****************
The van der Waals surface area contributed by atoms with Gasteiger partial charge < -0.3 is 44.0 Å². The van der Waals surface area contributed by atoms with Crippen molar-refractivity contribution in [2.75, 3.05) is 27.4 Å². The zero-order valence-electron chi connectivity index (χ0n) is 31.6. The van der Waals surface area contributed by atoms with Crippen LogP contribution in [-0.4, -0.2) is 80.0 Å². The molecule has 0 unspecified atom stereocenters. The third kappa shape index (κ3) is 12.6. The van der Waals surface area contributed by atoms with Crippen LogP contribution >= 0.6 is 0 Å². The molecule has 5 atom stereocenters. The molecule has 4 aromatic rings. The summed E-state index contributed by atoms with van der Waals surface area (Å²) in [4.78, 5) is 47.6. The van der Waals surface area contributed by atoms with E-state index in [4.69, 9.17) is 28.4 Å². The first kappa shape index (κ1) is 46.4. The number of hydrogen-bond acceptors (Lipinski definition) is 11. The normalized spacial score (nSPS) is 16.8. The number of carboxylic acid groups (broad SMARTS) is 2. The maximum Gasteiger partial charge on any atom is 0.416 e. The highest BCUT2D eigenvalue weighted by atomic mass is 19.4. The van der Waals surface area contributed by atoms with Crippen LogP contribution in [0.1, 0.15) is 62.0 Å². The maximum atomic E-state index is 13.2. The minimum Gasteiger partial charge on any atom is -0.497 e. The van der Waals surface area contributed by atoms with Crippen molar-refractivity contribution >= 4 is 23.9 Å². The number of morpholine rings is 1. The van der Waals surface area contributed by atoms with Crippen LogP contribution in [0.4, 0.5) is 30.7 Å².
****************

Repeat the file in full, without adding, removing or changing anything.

The van der Waals surface area contributed by atoms with Gasteiger partial charge < -0.3 is 44.0 Å². The van der Waals surface area contributed by atoms with Crippen molar-refractivity contribution in [2.75, 3.05) is 27.4 Å². The zero-order valence-electron chi connectivity index (χ0n) is 31.6. The van der Waals surface area contributed by atoms with Crippen LogP contribution in [-0.4, -0.2) is 80.0 Å². The molecule has 0 unspecified atom stereocenters. The third kappa shape index (κ3) is 12.6. The van der Waals surface area contributed by atoms with Crippen LogP contribution >= 0.6 is 0 Å². The molecule has 5 atom stereocenters. The molecule has 4 aromatic rings. The summed E-state index contributed by atoms with van der Waals surface area (Å²) in [4.78, 5) is 47.6. The van der Waals surface area contributed by atoms with E-state index in [4.69, 9.17) is 28.4 Å². The first kappa shape index (κ1) is 46.4. The number of hydrogen-bond acceptors (Lipinski definition) is 11. The normalized spacial score (nSPS) is 16.8. The number of carboxylic acid groups (broad SMARTS) is 2. The maximum Gasteiger partial charge on any atom is 0.416 e. The highest BCUT2D eigenvalue weighted by atomic mass is 19.4. The van der Waals surface area contributed by atoms with Crippen LogP contribution in [0.1, 0.15) is 62.0 Å². The maximum atomic E-state index is 13.2. The minimum Gasteiger partial charge on any atom is -0.497 e. The van der Waals surface area contributed by atoms with Crippen molar-refractivity contribution >= 4 is 23.9 Å². The number of morpholine rings is 1. The van der Waals surface area contributed by atoms with Crippen LogP contribution in [0.4, 0.5) is 30.7 Å².